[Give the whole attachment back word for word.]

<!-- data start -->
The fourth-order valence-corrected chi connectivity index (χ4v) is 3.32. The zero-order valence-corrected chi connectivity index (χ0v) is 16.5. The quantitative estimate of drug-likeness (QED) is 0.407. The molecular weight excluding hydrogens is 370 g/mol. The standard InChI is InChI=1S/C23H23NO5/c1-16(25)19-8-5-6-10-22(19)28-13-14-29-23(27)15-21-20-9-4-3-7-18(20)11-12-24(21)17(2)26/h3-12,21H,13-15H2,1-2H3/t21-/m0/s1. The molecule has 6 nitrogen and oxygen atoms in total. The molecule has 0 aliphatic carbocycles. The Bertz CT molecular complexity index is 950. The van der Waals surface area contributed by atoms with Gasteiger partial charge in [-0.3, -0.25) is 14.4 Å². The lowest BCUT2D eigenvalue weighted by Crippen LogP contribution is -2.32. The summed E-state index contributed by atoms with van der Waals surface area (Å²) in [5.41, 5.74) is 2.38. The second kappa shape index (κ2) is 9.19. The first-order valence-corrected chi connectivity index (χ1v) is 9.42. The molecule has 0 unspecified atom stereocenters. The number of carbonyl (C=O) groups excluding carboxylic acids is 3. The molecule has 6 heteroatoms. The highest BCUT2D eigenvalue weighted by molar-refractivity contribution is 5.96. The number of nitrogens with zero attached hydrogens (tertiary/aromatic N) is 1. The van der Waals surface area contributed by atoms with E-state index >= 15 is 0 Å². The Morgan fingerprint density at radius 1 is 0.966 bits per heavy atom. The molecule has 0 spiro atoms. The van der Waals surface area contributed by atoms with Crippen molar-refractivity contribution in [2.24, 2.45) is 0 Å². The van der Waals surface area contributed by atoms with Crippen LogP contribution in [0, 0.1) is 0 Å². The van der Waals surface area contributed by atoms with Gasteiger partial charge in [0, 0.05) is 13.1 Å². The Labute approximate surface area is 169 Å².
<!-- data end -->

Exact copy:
The fourth-order valence-corrected chi connectivity index (χ4v) is 3.32. The zero-order valence-corrected chi connectivity index (χ0v) is 16.5. The quantitative estimate of drug-likeness (QED) is 0.407. The molecular weight excluding hydrogens is 370 g/mol. The standard InChI is InChI=1S/C23H23NO5/c1-16(25)19-8-5-6-10-22(19)28-13-14-29-23(27)15-21-20-9-4-3-7-18(20)11-12-24(21)17(2)26/h3-12,21H,13-15H2,1-2H3/t21-/m0/s1. The molecule has 6 nitrogen and oxygen atoms in total. The molecule has 0 aliphatic carbocycles. The Bertz CT molecular complexity index is 950. The van der Waals surface area contributed by atoms with Gasteiger partial charge in [-0.3, -0.25) is 14.4 Å². The lowest BCUT2D eigenvalue weighted by Crippen LogP contribution is -2.32. The summed E-state index contributed by atoms with van der Waals surface area (Å²) in [5.41, 5.74) is 2.38. The second kappa shape index (κ2) is 9.19. The first-order valence-corrected chi connectivity index (χ1v) is 9.42. The molecule has 0 unspecified atom stereocenters. The number of carbonyl (C=O) groups excluding carboxylic acids is 3. The molecule has 6 heteroatoms. The highest BCUT2D eigenvalue weighted by molar-refractivity contribution is 5.96. The number of nitrogens with zero attached hydrogens (tertiary/aromatic N) is 1. The van der Waals surface area contributed by atoms with E-state index >= 15 is 0 Å². The Morgan fingerprint density at radius 1 is 0.966 bits per heavy atom. The molecule has 0 spiro atoms. The van der Waals surface area contributed by atoms with Crippen molar-refractivity contribution in [2.24, 2.45) is 0 Å². The van der Waals surface area contributed by atoms with Crippen LogP contribution in [0, 0.1) is 0 Å². The van der Waals surface area contributed by atoms with Gasteiger partial charge in [0, 0.05) is 13.1 Å². The Labute approximate surface area is 169 Å².